Blossom End Rot: In an Unripe Tomato
Blossom End Rot: In a Ripe One
Ripening Tomatoes: Tomatoes appeared on my plant within 45 days of planting. It can take longer. Once a tomato is ready, it will colour from green to yellow to red, in a matter of a few days.  Red ripe tomatoes on a green vine – a sight to feast on – will attract everyone, including predators like squirrels and crows. A few of my tomatoes were targeted by human predators. So if you find your tomatoes being stolen or damaged, you can pick them before they fully ripen. They may be plucked the moment they turn a slight yellow and ripened indoors, preferably near a sunny windowsill. They will ripen a tad slower, but the taste is indistinguishable from the vine ripened ones. Never refrigerate your tomatoes – green or red. They lose their flavor in the fridge.
Tomato Blossoms
Tomatoes Ripening on the Vine
Green Tomatoes: At the end of the season, you will be left with a few green tomatoes. That’s natural and don’t despair. There are plenty of recipes calling for green tomatoes. You could also try plucking the green tomatoes and leaving it to ripen. Some of my green tomatoes that showed no sign of ripening on the plant, actually ripened after they were plucked.
End of Season: Green Tomatoes and Brown Leaves
Bottom Line: A tomato seed will germinate with ease, but for the seedling to grow into a fine fruit bearing plant in a pot, a little care is needed. Yet, when you are blessed with red ripe tomatoes on your vine, it seems worth all the effort. A  fully laden tomato plant will make many heads turn. Those who rarely notice a spectacular plant or flower, will still stop to stare at the red tomatoes. Finally, the intense flavor of a homegrown red ripe tomato is the sweetest reward.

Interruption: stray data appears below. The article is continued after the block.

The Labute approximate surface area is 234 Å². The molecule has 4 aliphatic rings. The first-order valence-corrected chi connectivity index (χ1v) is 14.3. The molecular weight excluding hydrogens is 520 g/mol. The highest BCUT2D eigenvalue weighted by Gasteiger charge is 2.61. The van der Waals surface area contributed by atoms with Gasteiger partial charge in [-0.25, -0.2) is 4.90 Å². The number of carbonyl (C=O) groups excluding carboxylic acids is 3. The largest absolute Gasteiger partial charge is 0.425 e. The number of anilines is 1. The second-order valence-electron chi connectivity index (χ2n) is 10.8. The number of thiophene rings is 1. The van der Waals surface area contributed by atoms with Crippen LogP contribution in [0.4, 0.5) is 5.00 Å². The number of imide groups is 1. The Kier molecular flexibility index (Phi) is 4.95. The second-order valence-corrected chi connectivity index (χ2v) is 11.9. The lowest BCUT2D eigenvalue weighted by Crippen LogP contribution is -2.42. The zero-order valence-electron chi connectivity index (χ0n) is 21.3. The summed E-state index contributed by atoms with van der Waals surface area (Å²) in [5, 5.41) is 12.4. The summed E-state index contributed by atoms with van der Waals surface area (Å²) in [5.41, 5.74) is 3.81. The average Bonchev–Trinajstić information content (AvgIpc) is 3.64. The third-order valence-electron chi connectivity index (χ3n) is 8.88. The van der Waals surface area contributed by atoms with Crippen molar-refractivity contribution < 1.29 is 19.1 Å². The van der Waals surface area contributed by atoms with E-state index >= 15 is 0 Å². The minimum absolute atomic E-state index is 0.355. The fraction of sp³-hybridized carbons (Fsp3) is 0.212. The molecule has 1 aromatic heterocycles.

Laden with Fruit

Various Hues: Tomatoes in Various Stages

Tuesday, 19 April 2011

A Meal to Remember

Yesterday's dinner was rather special. It was the first time that I  had cooked with so many ingredients freshly harvested from the garden. The star attraction of the meal was a delectable Palak Paneer.

Below are pictures of my garden’s contribution to the palak paneer.
Fresh, Crisp Spinach
Homegrown Tomatoes: Bursting with Flavor, they’re Hard to Beat
Aromatic Coriander Seeds: Way Better than the Shop-bought Ones
I devised a no-frills recipe that many might find bland. Yet it seems to me, the best way to taste both palak and paneer (cottage cheese). When the ingredients are the finest, you don’t need to mask or alter their taste with too many condiments. 

Here’s my Absolutely Basic Palak Paneer Recipe for the Minimalist.
  1. Fresh Homemade Paneer cubed – approx. 750 gms. (I made paneer from  1 ½ litres  of milk, curdled with the juice of one large lemon and a tbsp of cider vinegar. Shop-bought paneer will not be as soft and spongy.)
  2. Spinach – a big bunch or 3 small bunches
  3. Onion - 1
  4. Tomatoes – 5-6
  5. Turmeric (Haldi) – ¼ tsp
  6. Coriander seeds (Dhania seeds) – 2 tsp
  7. Cumin seeds (Jeera) – 1 tsp
  8. Salt to taste and oil for frying
If you wish, you could complicate the recipe by using one or more of the following, as per taste: butter/ghee, green chillies, garam masala powder, cloves, bay leaf, pepper and cinnamon.
  1. Chop the onion and sauté in a little oil.
  2. Chop tomatoes. Add them to the onions and sauté them as well.
  3. Separately, toast the coriander and cumin seeds gently. Dry grind them to a coarse powder and add it to the sautéed tomatoes and onion. Add the turmeric too. (I add the spices in at this stage as they get cooked, without getting burnt.)
  4. Add in the shredded spinach. Fresh spinach will release very little water, so you can add the paneer almost immediately thereafter. (Most people would fry the paneer cubes, but I did away with this step.) Cook till the spinach is wilted.